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A Peer-to-Peer Cloud Storage Network
  • Shawn Wilkinson
  • Tome Boshevski
  • Josh Brandoff
  • James Prestwich
  • Gordon Hall
  • Patrick Gerbes
  • Philip Hutchins
  • Chris Pollard
Abstract

A peer-to-peer cloud storage network implementing client-side encryption would allow users to transfer and share data without reliance on a third party storage provider. The removal of central controls would mitigate most traditional data failures and outages, as well as significantly increase security, privacy, and data control. Peer-to-peer networks are generally unfeasible for production storage systems, as data availability is a function of popularity, rather than utility. We propose a solution in the form of a challenge-response verification system coupled with direct payments. In this way we can periodically check data integrity, and offer rewards to peers maintaining data. We further propose a model for addressing access and performance concerns with a set of independent or federated nodes.

Introduction

Cloud storage has come to rely almost exclusively on large storage providers acting as trusted third parties to transfer and store data. This system suffers from the inherent weaknesses of a trust-based model. Because client-side encryption is nonstandard, the traditional cloud is vulnerable to a variety of security threats, including man-in-the-middle attacks, malware, and application flaws that expose private consumer and corporate data. Moreover, because many storage devices rely on the same infrastructure, failures is correlated across files and systems.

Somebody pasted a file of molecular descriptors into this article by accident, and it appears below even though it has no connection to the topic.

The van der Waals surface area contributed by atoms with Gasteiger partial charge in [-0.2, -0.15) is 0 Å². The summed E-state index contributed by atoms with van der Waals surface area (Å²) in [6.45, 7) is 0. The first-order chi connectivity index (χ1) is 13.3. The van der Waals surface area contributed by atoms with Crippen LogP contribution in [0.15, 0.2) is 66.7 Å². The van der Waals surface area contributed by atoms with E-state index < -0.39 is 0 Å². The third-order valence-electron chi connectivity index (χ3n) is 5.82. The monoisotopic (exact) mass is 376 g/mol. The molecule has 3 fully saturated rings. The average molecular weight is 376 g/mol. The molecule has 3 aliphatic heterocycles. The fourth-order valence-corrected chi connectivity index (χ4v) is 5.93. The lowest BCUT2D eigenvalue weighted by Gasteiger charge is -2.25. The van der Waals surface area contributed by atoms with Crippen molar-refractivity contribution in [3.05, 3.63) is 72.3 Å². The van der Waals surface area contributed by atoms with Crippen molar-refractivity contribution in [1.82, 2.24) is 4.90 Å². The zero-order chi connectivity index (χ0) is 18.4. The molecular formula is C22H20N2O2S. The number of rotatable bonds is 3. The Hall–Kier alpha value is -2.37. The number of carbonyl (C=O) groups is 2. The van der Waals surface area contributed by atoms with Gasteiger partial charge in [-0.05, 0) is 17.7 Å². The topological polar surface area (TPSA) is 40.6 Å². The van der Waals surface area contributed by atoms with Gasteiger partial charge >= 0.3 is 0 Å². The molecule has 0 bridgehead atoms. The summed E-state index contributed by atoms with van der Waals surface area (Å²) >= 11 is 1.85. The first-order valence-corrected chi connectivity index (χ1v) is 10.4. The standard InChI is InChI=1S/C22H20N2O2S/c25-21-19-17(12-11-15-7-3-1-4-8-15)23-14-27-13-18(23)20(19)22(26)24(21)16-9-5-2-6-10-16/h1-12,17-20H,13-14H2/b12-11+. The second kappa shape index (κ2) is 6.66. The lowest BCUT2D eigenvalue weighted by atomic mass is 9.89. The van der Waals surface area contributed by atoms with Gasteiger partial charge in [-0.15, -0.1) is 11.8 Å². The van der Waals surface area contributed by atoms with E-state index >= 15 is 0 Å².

A decentralized cloud storage network offers many advantages compared to datacenter-based cloud storage. Data security can be maintained using client-side encryption, while data integrity will be maintained via a proof of retrievability. The impact of infrastructure failures and security breaches will be greatly reduced. An open market for data storage may drive down costs for various storage services by enabling more parties to compete using existing devices. Data on the network will be resistant to censorship, tampering, unauthorized access, and data failures. This paper describes a concrete implementation of such a network, and a set of tools for interacting with that network.
 
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